Home' Technology Review : November December 2006 Contents Q&A
TECHNOLOGY REVIEW /
In 1982, when he was still a stu-
dent at MIT, Danny Hillis
cofounded Thinking Machines,
one of the most famous failures in
the history of computing. A hive of
wayward and brilliant researchers,
Thinking Machines tried to build the
world s rst arti cial intelligence.
But if the company did not succeed
in "building a machine that will be
proud of us" (its corporate motto), its
Connection Machine demonstrated
the practicality of parallel process-
ing, the foundation of modern super-
computing. Today, Danny Hillis is
cochair of Applied Minds, a design
and invention company, and he is
building the Clock of the Long Now,
a mechanical timepiece meant to last
TR: Why is creating an artificial
intelligence so difficult?
Hillis: We look to our own minds
and watch our patterns of conscious
thought, reasoning, planning, and
making analogies, and we think,
"That s thinking." Actually, it s just the
tip of a very deep iceberg. When early
AI researchers began, they assumed
that hard problems were things like
playing chess and passing calculus
exams. That stu tur ned out to be
easy. But the types of thinking that
seemed e ortless, like recognizing a
face or noticing what is important in a
story, turned out to be very, very hard.
Why did Thinking Machines fail
to create a thinking machine?
Well, the glib answer is that we just
didn t have enough time. But enough
time would have been decades,
maybe lifetimes. It is a hard prob-
lem, probably many hard problems,
and we don t really know how to
solve them. We still have no real sci-
enti c answer to "What is a mind?"
The Connection Machine was an
effective platform for supercomputing.
Why didn t Thinking Machines prosper
as a supercomputing company?
Supercomputing turned out to be a
technology, not a business. My friend
Nathan Myhr vold, who was r un-
ning Microsoft Research at the time,
once told me, "It is at least as hard to
make software for a supercomputer
thousand customers, and we have bil-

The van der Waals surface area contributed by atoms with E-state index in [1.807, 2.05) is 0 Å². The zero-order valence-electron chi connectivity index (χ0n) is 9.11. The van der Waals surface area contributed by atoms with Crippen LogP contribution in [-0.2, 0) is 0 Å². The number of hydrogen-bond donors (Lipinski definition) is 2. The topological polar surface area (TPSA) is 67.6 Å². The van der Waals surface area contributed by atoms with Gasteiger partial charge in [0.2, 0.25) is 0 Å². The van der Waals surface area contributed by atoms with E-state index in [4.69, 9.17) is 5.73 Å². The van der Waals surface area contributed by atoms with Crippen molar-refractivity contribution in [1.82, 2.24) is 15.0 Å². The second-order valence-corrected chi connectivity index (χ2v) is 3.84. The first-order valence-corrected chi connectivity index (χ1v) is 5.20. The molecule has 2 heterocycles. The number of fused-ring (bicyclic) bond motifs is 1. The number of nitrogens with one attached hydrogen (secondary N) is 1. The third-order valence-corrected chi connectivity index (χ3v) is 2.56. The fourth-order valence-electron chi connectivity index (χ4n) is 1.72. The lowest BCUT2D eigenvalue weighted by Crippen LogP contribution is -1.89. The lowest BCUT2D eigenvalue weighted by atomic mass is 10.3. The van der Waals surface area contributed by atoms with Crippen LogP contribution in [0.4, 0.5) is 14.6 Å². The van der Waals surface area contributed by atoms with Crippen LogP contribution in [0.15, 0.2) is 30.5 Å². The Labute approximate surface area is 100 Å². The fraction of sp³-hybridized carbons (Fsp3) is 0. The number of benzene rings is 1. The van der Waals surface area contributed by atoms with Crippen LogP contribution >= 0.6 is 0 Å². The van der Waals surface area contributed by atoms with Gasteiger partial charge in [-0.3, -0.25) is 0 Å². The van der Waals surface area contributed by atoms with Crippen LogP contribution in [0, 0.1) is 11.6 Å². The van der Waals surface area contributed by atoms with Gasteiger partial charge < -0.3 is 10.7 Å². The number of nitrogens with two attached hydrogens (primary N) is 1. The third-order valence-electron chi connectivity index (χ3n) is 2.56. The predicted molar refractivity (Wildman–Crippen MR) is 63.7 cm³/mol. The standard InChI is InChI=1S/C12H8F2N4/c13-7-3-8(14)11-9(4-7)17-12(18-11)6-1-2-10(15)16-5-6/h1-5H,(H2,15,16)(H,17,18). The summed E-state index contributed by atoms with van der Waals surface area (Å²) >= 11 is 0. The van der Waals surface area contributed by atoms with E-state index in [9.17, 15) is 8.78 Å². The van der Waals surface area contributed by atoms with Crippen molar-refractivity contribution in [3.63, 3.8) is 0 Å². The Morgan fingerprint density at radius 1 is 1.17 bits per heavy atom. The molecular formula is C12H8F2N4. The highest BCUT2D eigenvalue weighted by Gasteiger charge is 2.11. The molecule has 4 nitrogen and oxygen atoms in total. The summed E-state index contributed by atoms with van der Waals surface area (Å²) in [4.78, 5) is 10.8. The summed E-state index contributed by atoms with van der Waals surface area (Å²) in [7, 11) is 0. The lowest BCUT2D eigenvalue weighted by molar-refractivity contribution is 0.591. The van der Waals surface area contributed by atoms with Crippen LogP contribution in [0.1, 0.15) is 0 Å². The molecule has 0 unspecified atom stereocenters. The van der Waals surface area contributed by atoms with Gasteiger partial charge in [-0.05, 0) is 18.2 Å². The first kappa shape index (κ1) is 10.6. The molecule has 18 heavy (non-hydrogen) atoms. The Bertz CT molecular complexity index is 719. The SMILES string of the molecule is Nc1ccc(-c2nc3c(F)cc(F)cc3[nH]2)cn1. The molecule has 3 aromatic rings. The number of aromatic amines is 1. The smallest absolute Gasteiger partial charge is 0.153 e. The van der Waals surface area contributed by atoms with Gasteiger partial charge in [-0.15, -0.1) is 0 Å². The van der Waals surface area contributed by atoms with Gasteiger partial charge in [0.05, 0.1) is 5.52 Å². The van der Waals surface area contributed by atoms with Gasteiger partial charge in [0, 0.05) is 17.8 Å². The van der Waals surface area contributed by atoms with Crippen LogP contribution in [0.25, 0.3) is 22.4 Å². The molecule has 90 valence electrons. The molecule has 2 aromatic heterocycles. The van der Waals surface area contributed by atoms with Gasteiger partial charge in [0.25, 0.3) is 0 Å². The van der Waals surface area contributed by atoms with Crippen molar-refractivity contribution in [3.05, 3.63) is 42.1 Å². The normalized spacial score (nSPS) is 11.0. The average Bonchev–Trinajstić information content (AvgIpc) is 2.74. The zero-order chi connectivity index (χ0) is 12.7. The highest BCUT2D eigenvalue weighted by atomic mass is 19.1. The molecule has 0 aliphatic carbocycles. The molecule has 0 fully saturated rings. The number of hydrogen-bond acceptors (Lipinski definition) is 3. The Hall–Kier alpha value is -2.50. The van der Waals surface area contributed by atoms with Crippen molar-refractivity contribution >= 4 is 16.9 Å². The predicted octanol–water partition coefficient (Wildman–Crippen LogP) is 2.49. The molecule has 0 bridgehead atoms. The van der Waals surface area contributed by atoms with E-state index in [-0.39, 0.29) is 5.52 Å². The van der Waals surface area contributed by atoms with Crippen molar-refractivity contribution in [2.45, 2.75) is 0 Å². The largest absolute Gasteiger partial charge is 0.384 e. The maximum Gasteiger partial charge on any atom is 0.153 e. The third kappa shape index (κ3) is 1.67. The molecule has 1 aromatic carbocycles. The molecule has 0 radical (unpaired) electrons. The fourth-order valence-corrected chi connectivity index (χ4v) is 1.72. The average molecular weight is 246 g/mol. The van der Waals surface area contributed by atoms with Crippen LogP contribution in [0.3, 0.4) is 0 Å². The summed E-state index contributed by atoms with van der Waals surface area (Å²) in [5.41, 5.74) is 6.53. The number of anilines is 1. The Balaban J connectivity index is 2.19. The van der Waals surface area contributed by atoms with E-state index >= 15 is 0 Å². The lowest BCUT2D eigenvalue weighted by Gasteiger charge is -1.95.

lions. Not only that, but each of those
customers actually expects you to
give them exactly what they need."
What were the successful
commercial applications of the
research at Thinking Machines?
The commercial applications were
mostly chip design, data mining, text
search, cryptology, computational
chemistry, computer graphics, nan-
cial optimization, seismic processing,
and uid ow modeling. Scienti c
applications like astronomy, climate
modeling, or quantum chromodynam-
ics were exciting when they helped get
a result on the cover of Nature, but we
never made money on them.
What happened to the patents from
Thinking Machines? More than anyone
else, you are responsible for massive
parallel processing. You get credit, but
no payment. Who gets it, and why?
Well, rst of all, I should be clear
that I am just one of many people who
contributed to developing massively
parallel computing. As for the patents,
one of the consequences of Think-
ing Machines failure is that I lost any
rights to the technologies. In retro-
spect, that tur ned out to be a blessing,
because it saved me from spending
the next decade of my life in court.
How is your philosophy of artificial
intelligence different from Marvin
Minsky s famous "society of mind"?
Mar vin is my mentor, so any phi-
losophy of AI that I have starts with
his. I was living in his basement
while he was writing the book Soci-
ety of Mind, and every day he would
write a new page or two and let me
read it. Then we would get to talk
about it, and I would get to hear all
the thought that he had put behind it.
I still can t imagine what it would be
like to read that book, cover to cover,
without a long conversation on each
page. But that is the point of the book:
as Marvin would put it, "The brain
is a kludge." There are a lot of di er-
ent things going on, and they interact
in complicated ways. Marvin is surely
wrong on most of the details, but I
think the big picture of lots of di er-
ent, loosely coupled semiautonomous
processes is basically right.
You were ahead of your time in
applying computation to immunol-
ogy, genetics, and neurobiology.
Today, computation is ubiquitous
in biology. What will this mean?
I am excited that computational
biology is coming into its own. It
feels like the eld of computing did
in 1970. Everything seems possible,
and the only constraint is our imag-
ination. There are still so many
basic, simple questions that are
unanswered: "How are memories
encoded?" "How does the immune
system have a sense of self ?"
I am especially interested in what
will come of computational models
of evolution, although I have to admit
that the eld seems a bit stuck right
now. Most current models of evolu-
tion reduce it to a very weak kind of
search algorithm, but I have always
felt that there is something more to it
than that. It is not that the biologists
are wrong about the mechanisms, but
rather that the models are much sim-
pler than the biology. It may be that
the interaction of evolution and devel-
opment is the key, or behavior and
environment, or something like that.
Links Archive September October 2006 January February 2007 Navigation Previous Page Next Page